As somebody who is rarely ever short on words, I find myself struggling to speak lately. I am quiet these days, possibly because I’m not too sure how to put words to the things that I have experienced over the last couple of months that have culminated in me being re-traumatized on multiple levels.

I will never tire of the way in which I feel so alive when I sit with my patients. It feels so natural for me to enter their worlds and help them to make connections, process pain, and heal what hurts. But sometimes I don’t do so well when the roles are reversed. When I become the patient, looking back at my therapist, I am speechless. Perhaps this is because words simply do not feel like enough to describe what has recently transpired in my life.

I suppose I am doing as well as any one person could be doing after being re-traumatized. There have been moments, especially this past week, when I have wanted to crawl right back into the cold, icy arms of my eating disorder -anything to take the edge off and make me feel like I have some sort of control. I’ve had to fight like hell to maintain my connections with safe, supportive people instead of isolating. And once or twice this week, I even had to take the risk of reaching out to my treatment team to help get myself grounded.

The flashbacks have become more frequent and I am finding that the way in which I talk to myself or about myself has become increasingly negative. I’m having to focus nearly all of my efforts into the self-care department. It would be so much easier for me to constantly work so that I don’t allow time or space to process all that has happened, but I’m trying to be intentional about slowing down. My boundaries in both my professional and personal lives have gotten tighter (i.e., avoiding contact with potentially triggering people, setting limits on how many hours I am working a day, etc.). While this process has required an exhausting amount of introspection, I have become much more aware of the things that I can and cannot hold space for right now.

So what does this all mean? Does it mean I’m too sick to do my job? Does it mean I am unraveling and cannot function? Does my pain make me any less competent in my profession?

No. Not at all. If anything, being fully in touch with my emotions and having awareness of my limits right now makes me more competent in my profession than I’ve ever been. I am completely aware of how much I am hurting right now, and I am fully aware that I have more on my plate than I bargained for.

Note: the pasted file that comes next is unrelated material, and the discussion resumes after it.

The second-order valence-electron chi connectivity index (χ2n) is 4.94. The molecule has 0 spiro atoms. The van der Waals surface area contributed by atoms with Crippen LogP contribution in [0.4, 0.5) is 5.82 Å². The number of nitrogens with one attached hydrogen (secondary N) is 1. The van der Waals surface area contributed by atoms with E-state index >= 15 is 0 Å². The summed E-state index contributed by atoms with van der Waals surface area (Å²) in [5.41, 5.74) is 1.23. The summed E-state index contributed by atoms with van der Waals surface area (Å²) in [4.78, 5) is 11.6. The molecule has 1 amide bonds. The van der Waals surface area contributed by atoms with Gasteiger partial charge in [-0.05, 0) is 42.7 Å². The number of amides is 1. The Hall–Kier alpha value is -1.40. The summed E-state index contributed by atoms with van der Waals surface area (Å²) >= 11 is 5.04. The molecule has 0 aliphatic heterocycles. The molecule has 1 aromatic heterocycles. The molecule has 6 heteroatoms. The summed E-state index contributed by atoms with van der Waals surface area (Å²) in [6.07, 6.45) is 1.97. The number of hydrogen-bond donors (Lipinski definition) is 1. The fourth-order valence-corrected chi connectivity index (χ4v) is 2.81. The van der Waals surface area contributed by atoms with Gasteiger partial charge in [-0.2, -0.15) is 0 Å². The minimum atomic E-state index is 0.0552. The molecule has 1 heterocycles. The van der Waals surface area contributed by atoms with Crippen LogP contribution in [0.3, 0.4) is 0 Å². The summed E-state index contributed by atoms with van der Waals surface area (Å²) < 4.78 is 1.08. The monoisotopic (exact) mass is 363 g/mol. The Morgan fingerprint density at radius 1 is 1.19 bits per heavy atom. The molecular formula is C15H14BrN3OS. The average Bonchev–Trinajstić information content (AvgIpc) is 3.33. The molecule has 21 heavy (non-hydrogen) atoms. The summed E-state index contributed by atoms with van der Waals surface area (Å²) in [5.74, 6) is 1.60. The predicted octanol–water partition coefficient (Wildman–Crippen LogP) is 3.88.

Therapists are humans too, and as a human, being in recovery from PTSD does not mean that I will never have bad days again. It does not mean that I am immune to being traumatized in the future, nor does it mean that I am immune to a relapse in my eating disorder. Relapse is not only possible, but is also probably given my circumstances right now. Healing is not linear. None of us will ever wake up one day and be 1000% cured. The simple act of being alive means we will most likely experience pain multiple times throughout our lives.

But the exciting news is that with every breath I take, I have become more aware and more empowered to take my healing into my own hands instead of self-destructing, which is what I would have done in the past. As distraught as I have been, I have turned away from self-destruction and instead, I have made every effort to take better care of myself than ever before. This is what healing looks like. Healing doesn’t mean that we never hurt again! Healing means that, when the pain creeps back in, we feel more equipped to cope and to persevere.  I am healing because although I will never be okay with what has happened to me, I am choosing to love myself through it in every way that I can.

I truly don’t know what the days will bring given my current circumstances, but I do know that with every decision to love myself instead of hate myself, I heal a tiny bit more. I have the tools, the love, and the support I need right now. And when all else fails and I simply cannot turn down the intensity of the pain, the anger, or the worry, I turn back to one of my favorite fictional characters who, I believe, said it best:

“No good sittin’ worryin’ abou’ it. What’s comin’ will come, and we’ll meet it when it does.” – Rubeus Hagrid, Harry Potter and the Goblet of Fire